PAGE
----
Join Our Team!
Internship Applications Due Friday, March 31, 2023!
The Writing Center hires interns for work beginning in the fall. We look for individuals who are civic-minded, who are thoughtful listeners, and who have a passion for working alongside their peers. We also actively seek applicants who represent traditionally underrepresented groups and/or who are multilingual.
You do not have to be an Writing major to work with us. In fact, our service to a growing Boise State population requires the expertise of many different disciplines. If you are willing to learn and grow with us as we work to support all writers, we’d love for you to apply!
- Fill out the application.
- Submit a research-based writing sample of about 5-10 pages that is written in either APA, MLA, or Chicago style.
- Provide a brief Statement of Interest. The Statement of Interest should address the following prompt in no more than 500 words: Why are you interested in this internship, and how might you envision your life and educational goals connecting to an internship as a writing consultant? Additionally, please describe any experiences you have that you feel are relevant for working in the Writing Center.
- Interview with one of the Center’s consultants (in-person or over Zoom).
- Interview with the Director of the Center (in-person or over Zoom).
Undergraduate interns are required to complete a 1-credit internship:
- 45 hours of on-the-job training in the Writing Center, which includes:
- observing veteran consultants in action and discussing successful strategies with them
- applying writing center pedagogical principles when working with writers
- being mentored in a professional setting by student-centered faculty
- Upon successful completion of the internship and WRITE 303, there are opportunities to become paid student employees with flexible schedules.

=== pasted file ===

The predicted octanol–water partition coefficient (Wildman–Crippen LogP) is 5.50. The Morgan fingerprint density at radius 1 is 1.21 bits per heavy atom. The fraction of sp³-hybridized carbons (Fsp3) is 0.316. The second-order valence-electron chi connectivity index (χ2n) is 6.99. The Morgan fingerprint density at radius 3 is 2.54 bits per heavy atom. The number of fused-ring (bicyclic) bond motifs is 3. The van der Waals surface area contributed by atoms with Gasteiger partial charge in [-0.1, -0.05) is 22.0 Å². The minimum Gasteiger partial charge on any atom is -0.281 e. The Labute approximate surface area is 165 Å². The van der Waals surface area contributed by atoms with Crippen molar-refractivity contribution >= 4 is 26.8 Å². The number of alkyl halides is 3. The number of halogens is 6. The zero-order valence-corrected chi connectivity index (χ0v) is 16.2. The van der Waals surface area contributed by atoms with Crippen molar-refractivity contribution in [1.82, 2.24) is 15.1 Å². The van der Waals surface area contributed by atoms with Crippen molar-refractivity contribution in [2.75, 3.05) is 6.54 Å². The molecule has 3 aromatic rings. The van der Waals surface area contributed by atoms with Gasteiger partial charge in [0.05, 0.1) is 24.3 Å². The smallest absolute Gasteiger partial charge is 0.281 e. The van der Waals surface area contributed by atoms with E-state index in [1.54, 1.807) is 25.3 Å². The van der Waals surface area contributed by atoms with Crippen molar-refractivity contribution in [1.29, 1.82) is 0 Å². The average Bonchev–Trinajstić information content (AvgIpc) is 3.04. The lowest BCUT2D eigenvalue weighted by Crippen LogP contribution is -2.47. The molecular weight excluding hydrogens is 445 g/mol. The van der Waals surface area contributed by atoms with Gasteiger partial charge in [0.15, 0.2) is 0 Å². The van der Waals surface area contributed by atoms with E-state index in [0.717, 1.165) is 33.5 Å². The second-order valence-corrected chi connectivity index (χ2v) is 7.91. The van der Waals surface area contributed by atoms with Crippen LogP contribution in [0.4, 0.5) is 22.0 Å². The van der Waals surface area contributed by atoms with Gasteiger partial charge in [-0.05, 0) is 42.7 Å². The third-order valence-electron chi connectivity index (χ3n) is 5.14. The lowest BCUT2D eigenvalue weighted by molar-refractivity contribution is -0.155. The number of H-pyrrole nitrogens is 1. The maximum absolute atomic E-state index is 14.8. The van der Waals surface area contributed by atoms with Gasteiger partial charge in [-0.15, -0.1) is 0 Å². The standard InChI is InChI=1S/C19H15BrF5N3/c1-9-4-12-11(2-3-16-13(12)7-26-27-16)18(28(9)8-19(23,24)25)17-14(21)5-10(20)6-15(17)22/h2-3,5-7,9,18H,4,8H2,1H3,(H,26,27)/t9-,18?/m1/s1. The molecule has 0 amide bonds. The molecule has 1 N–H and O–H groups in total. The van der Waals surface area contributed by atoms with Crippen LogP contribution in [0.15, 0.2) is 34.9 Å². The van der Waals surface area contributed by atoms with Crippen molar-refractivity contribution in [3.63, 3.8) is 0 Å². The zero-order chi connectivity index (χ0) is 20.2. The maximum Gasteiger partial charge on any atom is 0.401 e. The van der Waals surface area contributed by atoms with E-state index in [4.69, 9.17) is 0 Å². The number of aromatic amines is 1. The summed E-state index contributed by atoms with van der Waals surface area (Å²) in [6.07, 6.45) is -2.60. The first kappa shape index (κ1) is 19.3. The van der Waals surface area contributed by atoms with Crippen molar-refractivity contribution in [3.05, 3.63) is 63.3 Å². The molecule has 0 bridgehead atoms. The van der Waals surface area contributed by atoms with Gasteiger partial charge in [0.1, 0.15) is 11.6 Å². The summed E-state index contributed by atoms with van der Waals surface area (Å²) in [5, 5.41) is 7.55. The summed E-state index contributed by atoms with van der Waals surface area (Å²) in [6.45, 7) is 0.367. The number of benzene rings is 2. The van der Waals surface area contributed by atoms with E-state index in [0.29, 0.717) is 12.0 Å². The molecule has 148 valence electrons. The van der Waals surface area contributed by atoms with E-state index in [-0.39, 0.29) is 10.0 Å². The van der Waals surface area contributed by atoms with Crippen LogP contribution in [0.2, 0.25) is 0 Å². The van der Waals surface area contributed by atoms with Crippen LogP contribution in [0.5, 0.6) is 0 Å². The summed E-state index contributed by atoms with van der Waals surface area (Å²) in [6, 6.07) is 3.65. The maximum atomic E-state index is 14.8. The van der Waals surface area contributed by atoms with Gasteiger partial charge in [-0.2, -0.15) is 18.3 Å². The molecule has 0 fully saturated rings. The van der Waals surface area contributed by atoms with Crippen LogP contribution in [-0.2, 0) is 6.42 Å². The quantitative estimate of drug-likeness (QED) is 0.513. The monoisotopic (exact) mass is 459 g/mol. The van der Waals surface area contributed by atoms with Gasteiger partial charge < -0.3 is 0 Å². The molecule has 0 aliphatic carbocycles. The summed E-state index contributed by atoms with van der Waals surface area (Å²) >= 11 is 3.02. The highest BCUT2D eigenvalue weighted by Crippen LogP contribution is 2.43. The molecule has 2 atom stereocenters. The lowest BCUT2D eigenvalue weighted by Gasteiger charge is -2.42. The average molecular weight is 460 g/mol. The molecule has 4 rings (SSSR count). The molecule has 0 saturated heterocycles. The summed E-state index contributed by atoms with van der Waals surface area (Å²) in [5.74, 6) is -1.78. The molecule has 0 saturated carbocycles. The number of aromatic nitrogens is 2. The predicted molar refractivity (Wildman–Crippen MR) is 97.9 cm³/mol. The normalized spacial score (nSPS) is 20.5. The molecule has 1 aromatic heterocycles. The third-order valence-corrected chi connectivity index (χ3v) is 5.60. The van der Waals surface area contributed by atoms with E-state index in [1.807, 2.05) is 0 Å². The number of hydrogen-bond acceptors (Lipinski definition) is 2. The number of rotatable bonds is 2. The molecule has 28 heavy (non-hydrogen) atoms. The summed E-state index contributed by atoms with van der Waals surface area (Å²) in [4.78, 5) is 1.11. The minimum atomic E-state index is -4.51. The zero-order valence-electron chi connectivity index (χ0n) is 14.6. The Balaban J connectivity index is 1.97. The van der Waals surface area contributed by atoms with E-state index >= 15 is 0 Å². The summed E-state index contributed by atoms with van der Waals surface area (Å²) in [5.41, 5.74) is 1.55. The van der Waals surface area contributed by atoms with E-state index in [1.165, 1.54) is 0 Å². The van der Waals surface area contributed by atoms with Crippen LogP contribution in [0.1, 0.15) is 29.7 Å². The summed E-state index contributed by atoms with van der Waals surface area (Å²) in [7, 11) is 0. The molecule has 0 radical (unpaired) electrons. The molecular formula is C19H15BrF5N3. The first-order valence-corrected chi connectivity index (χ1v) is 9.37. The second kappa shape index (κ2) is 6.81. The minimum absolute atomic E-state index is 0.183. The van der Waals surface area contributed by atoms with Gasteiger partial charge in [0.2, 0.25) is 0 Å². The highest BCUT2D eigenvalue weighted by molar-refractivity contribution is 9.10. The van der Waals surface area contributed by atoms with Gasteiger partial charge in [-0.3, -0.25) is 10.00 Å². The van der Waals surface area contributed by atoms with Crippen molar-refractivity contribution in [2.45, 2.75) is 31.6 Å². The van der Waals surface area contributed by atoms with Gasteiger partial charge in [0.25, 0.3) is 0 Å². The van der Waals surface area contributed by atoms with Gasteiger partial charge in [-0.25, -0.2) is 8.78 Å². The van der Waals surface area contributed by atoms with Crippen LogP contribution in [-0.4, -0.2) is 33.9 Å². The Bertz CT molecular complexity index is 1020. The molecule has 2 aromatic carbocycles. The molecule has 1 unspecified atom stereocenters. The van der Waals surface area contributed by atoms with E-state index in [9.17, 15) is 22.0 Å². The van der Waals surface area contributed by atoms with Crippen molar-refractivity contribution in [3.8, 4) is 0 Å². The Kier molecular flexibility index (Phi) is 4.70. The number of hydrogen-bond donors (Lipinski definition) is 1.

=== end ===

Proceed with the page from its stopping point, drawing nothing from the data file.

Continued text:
- Must submit all applications materials (longer writing samples are welcome)
- Upon selection, enroll in WRITE 503: Writing Center Pedagogy and Administration
- In addition to learning the concepts presented in WRITE 303: The Theory and Practice of Tutoring Writing, graduate students meet weekly with the Director to discuss scholarship pertaining to higher education leadership, mentorship, and writing center administration.
Preparing to Work in the Writing Center
In the fall semester, undergraduates and graduates take WRITE 303/503: The Theory and Practice of Tutoring Writing, taught by the Writing Center Director.
The course is reading and writing-intensive, and it’s held in a discussion-based format. We cover the following topics and more:
- writing center pedagogy and theories related to the one-to-one teaching of writing
- language acquisition theories and best practices to support multilingual writers
- foundational rhetorical theory
- genre theory and writing in the disciplines
- cognitive learning theories
- Universal Design for Learning and inclusive learning practices
- rhetorical grammar
You will be integrated into our community and your work at the Center will only continue to develop and grow as you do.
There are plenty of opportunities!
- Present at regional, national, and international conferences with your own research
- Present research through professional development opportunities
- Develop new skills, such as: website design, social media usage, document design, workplace development, or any skill you’re hoping to cultivate.
If you have a desire to learn something new, our environment will help you achieve those goals!